Instead of meeting, consider requesting project status updates from folks at designated and regular intervals. Ask individuals to provide the information that you need when you need it. They can also share these updates with anyone else from the organization who would benefit. Similarly, consider sharing any updates that you may have for others through email or some other less disruptive method. Perhaps meeting isn’t necessary.

3. Put together a quick video

Some messages are better communicated visually than through writing. So, email isn’t always the best way to share information. Perhaps you feel you need to meet in person so that you can be sure that everyone gets the right message.

In these cases, you may want to consider putting together a quick video to share your ideas. This doesn’t have to be a complex presentation with dozens of typed up slides and graphics. You may even just want to shoot a quick video of yourself speaking and sharing an idea. In this way, others will be able to process your tone as well as your message.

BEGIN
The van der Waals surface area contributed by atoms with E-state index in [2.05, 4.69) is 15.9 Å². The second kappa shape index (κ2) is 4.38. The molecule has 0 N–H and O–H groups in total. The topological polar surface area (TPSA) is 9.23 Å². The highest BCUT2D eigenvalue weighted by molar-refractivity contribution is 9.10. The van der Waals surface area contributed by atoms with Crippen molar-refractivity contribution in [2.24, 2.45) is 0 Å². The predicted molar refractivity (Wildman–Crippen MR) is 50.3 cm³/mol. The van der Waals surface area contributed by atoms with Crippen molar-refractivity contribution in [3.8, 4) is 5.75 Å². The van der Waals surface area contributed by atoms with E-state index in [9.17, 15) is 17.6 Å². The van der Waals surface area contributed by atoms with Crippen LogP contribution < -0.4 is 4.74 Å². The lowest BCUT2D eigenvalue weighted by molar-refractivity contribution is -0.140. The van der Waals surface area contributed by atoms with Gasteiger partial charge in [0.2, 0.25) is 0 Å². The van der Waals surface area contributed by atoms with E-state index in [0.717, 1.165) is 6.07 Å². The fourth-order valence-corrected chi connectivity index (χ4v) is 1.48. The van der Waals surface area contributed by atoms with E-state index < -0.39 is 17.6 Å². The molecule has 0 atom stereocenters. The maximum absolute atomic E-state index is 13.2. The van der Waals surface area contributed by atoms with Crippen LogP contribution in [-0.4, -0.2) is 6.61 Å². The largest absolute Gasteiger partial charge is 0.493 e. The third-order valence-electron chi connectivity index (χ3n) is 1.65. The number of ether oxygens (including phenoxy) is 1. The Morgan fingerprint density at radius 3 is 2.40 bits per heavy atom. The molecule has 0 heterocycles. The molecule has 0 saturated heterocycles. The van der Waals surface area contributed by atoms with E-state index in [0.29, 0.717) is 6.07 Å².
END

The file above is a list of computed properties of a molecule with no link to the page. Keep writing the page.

Also, taking the time to write something out isn’t always the most efficient choice. Putting together a quick video message might save you time when compared with other options.

4. Meet virtually

It’s amazing that some folks are still flying across the country just to sit in on a half-day’s worth of meetings. Businesses would be wise to consider an alternative to this, at least in some cases.

Virtual meetings allow for greater freedom and flexibility. They save employees time and they save businesses money. Sometimes it’s important to be face-to-face. However, getting together via a virtual meeting checks a lot of the boxes that meeting in person does.